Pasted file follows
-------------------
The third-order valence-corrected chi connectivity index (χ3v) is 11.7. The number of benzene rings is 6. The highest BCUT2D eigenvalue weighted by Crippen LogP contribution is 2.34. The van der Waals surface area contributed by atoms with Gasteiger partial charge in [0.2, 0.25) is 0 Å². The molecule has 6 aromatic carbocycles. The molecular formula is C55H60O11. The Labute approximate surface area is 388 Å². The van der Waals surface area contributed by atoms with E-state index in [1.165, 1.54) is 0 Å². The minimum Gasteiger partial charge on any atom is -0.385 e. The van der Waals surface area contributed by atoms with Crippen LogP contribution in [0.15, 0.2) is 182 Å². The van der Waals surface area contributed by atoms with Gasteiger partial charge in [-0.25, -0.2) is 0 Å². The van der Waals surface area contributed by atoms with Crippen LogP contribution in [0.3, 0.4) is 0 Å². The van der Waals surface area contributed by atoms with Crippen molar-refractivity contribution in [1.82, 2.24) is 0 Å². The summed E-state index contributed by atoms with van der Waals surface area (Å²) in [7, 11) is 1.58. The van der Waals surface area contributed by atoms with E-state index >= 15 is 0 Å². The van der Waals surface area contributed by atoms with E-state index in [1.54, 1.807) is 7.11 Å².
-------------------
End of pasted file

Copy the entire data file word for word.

The third-order valence-corrected chi connectivity index (χ3v) is 11.7. The number of benzene rings is 6. The highest BCUT2D eigenvalue weighted by Crippen LogP contribution is 2.34. The van der Waals surface area contributed by atoms with Gasteiger partial charge in [0.2, 0.25) is 0 Å². The molecule has 6 aromatic carbocycles. The molecular formula is C55H60O11. The Labute approximate surface area is 388 Å². The van der Waals surface area contributed by atoms with E-state index in [1.165, 1.54) is 0 Å². The minimum Gasteiger partial charge on any atom is -0.385 e. The van der Waals surface area contributed by atoms with Crippen LogP contribution in [0.15, 0.2) is 182 Å². The van der Waals surface area contributed by atoms with Gasteiger partial charge in [-0.25, -0.2) is 0 Å². The van der Waals surface area contributed by atoms with Crippen LogP contribution in [0.3, 0.4) is 0 Å². The van der Waals surface area contributed by atoms with Crippen molar-refractivity contribution in [1.82, 2.24) is 0 Å². The summed E-state index contributed by atoms with van der Waals surface area (Å²) in [7, 11) is 1.58. The van der Waals surface area contributed by atoms with E-state index >= 15 is 0 Å². The van der Waals surface area contributed by atoms with E-state index in [1.54, 1.807) is 7.11 Å².